And then what?

AND THEN WHAT?…. On ABC’s “This Week,” it appears the question of the day is WWKD — what would Kennedy do?

Sens. John Kerry (D-Mass.) and Orrin Hatch (R-Utah) told ABC’s This Week that the late-Sen. Edward Kennedy (D-Mass.) — who long supported the public option — would compromise on health care before altogether abandoning the possibility for reform this year.

“Teddy would put the facts on the table, and the reality of life for many Americans on the table,” Kerry told host George Stephanopoulos. “What Teddy would do is fight for the public option. He believed that the public option, like I do, would be the best option available … But if he didn’t see the ability to get it done … he would not throw the baby out with the bathwater, he would not say no to anything.”

“In every case he fought as hard as he could,” Hatch added. “But when he recognized that he couldn’t get everything he wanted, but could get a good bill, he [would compromise].”

I have no idea if this is true. I do know that “public, government-run health care was key to not one, but both of Kennedy’s final health care initiatives.” He helped shape the HELP Committee bill, which included a public option as its centerpiece. Kennedy also championed a Medicare for All bill, which never gained traction.

Given this, whether Kennedy would have been willing to scuttle a public option — despite majority support among Americans, majority support in the House, and majority support in the Senate — is open to some debate.

But I still think this is the wrong question, and it ignores the larger dynamic entirely.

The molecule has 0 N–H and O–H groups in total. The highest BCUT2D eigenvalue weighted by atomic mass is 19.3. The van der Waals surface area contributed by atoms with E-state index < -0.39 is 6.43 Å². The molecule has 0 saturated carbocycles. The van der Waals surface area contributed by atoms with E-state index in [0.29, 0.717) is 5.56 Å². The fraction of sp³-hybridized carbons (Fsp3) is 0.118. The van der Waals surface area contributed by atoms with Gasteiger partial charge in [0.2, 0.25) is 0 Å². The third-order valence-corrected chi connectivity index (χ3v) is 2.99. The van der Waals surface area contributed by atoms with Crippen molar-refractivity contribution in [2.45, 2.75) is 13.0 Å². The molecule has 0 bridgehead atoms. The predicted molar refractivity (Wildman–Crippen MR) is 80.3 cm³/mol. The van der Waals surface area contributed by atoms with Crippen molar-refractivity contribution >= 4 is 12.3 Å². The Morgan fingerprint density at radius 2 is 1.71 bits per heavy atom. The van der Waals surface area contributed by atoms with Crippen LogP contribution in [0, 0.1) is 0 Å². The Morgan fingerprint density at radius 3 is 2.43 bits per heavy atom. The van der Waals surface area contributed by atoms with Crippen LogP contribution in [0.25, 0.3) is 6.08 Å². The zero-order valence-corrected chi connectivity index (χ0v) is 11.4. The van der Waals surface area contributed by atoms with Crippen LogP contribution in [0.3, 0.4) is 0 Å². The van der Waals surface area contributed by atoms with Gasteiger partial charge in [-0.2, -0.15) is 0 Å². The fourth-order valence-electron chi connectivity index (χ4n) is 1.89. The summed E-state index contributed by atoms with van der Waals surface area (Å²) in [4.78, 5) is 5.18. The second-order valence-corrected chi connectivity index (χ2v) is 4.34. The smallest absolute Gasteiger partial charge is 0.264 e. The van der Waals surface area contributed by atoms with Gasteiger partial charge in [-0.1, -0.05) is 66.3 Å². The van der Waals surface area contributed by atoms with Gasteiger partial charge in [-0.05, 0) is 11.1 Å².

I can imagine a set of circumstances in which Senate Republicans said, “Look, reform is important, but the public option is a bridge too far. If Dems were willing to drop that provision, we could have a broad, bipartisan consensus on a health care bill.” But, newsflash, this isn’t what’s happening. Indeed, when the White House signaled a willingness to scuttle the public option, congressional Republicans insisted they’d still oppose health care reform.

Kerry and Hatch think Kennedy would have dropped the public plan to strike a deal. Maybe, maybe not. But the question badly misses the point — what deal? Which Republicans are ready to support an ambitious reform package if Democrats agree to drop the public option?

The GOP expects Dems to get rid of one of the key provisions in the entire reform campaign. In exchange for what? Why is there even a discussion underway in which Dems negotiate with no one, giving up long-sought policies and get literally nothing in return?

We’re hearing an awful lot about the “quid,” with no talk about the “quo.”